James Bickert is that brilliant powerhouse who inadvertently created his own brand of drive-in bikersploitation. And the look, feel and tone are unmistakable. With films like DEAR GOD NO! (2011) and FRANKENSTEIN CREATED BIKERS (2016) he’s captured the minds and hearts of independent film fans and critics alike.
James Bickert: Ready? Aim. Shoot!
My formal training is in photography and art history but everything else is self-taught through trial and error and a ravenous passion for cinema. I’m just a junkie for genre film, really. It has been that way ever since my mother took me to see a screening of the original KING KONG (1933) when I was around five years old.
I favor film aesthetically over shooting digital which requires a colorist or crash course in the latest post-production software. You can’t rule anything out though. It’s just a matter of what makes sense in order to tell the story within the constraints of the budget.
35mm was very difficult for mobility and a constant struggle to keep enough stock on hand for the shoot day to day for DEAR GOD NO!. The trade-off was all the gifted industry professionals that volunteered their free time to come be a part of the 35mm film experience, again and lend a hand to the camera, lighting and grip departments. We would have seasoned cinematographers stop by and help load mags or bring film stock they had saved from a shoot. It was magical.
Film brings a different sense of camaraderie that I haven’t experienced with digital. I believe it’s born from a closer connection with the past and the craft; just a more organic and hand-made quality. I really miss the properties of the Fuji film stock. That was some beautiful stuff with rich blacks and heavy color saturation, especially when you got down to the lower ASA stocks. I’m not complaining about shooting with Kodak Vision 3 and the enormous color range, just miss the Fuji option.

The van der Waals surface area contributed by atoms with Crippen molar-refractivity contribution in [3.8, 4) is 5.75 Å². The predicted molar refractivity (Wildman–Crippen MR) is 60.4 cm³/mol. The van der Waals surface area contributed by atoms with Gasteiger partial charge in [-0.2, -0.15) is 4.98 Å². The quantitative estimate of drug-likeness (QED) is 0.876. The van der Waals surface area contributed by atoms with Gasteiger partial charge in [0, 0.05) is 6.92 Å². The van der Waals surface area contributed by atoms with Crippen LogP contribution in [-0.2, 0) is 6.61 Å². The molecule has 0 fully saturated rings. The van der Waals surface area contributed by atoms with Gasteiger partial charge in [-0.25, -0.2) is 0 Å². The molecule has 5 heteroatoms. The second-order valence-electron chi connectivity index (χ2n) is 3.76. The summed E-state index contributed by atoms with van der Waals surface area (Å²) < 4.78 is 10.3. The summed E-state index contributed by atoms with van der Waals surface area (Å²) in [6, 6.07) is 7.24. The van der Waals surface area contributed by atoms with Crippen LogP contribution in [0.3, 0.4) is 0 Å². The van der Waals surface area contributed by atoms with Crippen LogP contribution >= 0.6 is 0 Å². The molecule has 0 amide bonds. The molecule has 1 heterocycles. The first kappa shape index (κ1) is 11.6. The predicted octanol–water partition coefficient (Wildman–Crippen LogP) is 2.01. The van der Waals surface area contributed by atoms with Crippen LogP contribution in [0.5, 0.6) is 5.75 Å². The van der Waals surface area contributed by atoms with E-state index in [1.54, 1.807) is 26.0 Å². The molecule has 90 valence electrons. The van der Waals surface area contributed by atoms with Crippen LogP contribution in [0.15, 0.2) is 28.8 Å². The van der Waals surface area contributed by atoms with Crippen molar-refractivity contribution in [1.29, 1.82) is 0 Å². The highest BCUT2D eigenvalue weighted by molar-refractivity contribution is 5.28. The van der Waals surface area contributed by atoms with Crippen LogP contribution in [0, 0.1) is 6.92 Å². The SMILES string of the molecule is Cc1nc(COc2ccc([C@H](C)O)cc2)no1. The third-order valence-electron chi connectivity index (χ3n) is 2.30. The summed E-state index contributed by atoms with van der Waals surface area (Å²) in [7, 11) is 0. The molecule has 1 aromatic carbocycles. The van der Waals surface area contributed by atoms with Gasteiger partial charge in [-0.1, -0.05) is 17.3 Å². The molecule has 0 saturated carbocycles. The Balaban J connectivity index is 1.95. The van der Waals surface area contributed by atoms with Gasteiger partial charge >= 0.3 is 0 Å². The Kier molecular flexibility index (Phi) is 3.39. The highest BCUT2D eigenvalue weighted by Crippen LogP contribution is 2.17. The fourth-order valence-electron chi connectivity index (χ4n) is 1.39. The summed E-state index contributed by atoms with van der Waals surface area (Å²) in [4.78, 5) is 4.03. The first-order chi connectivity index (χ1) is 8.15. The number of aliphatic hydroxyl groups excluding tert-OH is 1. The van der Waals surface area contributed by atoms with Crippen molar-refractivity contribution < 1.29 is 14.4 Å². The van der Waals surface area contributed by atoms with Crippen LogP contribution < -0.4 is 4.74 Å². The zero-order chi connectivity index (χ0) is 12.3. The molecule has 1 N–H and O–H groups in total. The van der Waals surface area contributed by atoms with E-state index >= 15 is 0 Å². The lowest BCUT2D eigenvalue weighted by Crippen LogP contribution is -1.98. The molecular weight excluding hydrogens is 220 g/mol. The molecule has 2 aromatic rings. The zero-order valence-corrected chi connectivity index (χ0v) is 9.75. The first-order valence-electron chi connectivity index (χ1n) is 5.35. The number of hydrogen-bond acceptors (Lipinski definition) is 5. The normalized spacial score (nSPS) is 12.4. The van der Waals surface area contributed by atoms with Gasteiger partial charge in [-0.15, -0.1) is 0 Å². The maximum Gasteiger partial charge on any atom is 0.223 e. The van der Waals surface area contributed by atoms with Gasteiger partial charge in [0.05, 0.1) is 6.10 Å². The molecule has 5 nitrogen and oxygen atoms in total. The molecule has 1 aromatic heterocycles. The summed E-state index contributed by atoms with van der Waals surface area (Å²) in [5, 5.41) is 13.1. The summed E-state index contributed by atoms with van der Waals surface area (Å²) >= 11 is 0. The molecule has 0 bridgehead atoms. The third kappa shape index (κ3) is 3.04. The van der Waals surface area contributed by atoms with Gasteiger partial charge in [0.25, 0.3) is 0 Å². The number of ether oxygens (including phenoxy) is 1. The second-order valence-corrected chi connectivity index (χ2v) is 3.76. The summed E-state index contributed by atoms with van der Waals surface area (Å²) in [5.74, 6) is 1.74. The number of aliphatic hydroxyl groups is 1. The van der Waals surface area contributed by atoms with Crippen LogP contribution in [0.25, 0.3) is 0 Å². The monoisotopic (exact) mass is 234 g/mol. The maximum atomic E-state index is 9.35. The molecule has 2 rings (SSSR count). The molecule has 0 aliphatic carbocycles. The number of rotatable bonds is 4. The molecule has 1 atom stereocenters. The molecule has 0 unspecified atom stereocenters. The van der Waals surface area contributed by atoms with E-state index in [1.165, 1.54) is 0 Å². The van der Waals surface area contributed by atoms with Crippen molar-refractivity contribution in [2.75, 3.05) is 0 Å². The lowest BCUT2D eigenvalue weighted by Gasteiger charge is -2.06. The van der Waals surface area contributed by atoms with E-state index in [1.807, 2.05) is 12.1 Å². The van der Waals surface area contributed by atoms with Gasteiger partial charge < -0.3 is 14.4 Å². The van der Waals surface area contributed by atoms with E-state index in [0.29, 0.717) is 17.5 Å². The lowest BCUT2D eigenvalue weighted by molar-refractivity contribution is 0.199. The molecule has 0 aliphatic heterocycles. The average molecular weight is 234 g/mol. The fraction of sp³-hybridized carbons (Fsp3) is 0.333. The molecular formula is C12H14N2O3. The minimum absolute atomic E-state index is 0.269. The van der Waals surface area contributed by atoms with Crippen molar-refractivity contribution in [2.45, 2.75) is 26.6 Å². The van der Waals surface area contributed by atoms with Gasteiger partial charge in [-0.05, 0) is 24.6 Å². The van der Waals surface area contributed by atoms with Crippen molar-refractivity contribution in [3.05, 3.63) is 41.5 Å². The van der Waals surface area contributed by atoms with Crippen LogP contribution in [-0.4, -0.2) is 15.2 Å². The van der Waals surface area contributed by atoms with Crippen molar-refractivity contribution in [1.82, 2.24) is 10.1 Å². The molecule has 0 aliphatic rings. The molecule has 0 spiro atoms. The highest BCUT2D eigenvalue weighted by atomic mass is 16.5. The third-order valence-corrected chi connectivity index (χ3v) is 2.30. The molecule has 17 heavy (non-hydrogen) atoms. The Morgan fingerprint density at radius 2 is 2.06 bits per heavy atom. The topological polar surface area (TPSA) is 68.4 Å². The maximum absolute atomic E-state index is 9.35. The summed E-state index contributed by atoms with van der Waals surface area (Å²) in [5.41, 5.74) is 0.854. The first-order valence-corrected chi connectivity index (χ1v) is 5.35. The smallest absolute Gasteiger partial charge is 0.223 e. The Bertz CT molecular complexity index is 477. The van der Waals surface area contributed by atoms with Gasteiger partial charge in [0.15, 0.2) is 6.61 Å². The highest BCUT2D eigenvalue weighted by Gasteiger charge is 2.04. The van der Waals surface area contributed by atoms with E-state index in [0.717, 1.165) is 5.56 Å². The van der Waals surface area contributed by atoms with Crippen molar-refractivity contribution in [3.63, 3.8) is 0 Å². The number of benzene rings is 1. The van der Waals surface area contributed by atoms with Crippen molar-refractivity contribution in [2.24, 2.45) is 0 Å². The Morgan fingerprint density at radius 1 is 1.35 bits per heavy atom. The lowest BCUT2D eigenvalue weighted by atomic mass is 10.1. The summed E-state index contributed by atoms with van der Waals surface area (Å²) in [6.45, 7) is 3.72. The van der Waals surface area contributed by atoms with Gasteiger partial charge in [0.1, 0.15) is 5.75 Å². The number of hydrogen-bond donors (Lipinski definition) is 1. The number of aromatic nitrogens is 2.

With the camera department, I think it’s the vision, organization and a shared passion for the process. I love it on set when a magazine starts squeaking and the assistant camera person bangs on it with their fist. The room gets quiet and then everyone shrugs their shoulders as the Arri motor quietly purrs. You don’t punch a RED camera.
James Bickert Kicks it Old School with VHS (and Porn):
I like the nostalgia of VHS; the remembrances of visiting those old “mom and pop” stores with all the lurid big box art in the horror section and the surplus of Godfrey Ho Ninja flicks.
There was a time when I carried a video card for every video store within a 150 mile radius of Savannah, Georgia. I would take road trips just to track down RETURN OF THE EVIL DEAD (1973) or SOUL HUSTLER (1973). It will forever be a part of me. I liked going into that porn room too! There were a couple of video stores where you put down a $1 deposit to get your own key that would unlock the porn room. I was always on the hunt for any 70’s shot on film porn that would freak me out.
Something about watching nervous people picking out porn in a back room is fascinating to me. I would go in there and want to talk about the films with people. Like, “Hey have you seen NIGHTDREAMS (1981) or WATER POWER (1977)? What’s the creepiest one you’ve seen, dude?” Some guilty looking salary-man would be all nervous and whisper under his breath, “Get the fuck away from me headbanger.”
Jett Bryant and I worked together in an adult video store back in the early 90’s… actually a “dong and bong” as he calls it. I could do an entire comedy routine based on porn preferences by race and gender. Man, we saw some weird shit. Oh, VHS collecting. Sadly, I’ve had to give up collecting everything. I still hold on to my collection of exploitation and drive-in, one-sheet theatrical posters but now my pennies go towards anything that can be seen onscreen or comes in a keg.
DEAR GOD NO! lends itself to the VHS medium and adds connotations of a filthy snuff film you can’t achieve with blu-ray. I always thought the VHS format enhanced the viewing experience of THE TEXAS CHAINSAW MASSACRE (1974). When you watch the DVD and realize how beautifully shot that film was, it loses some of the grime that made it so terrifying.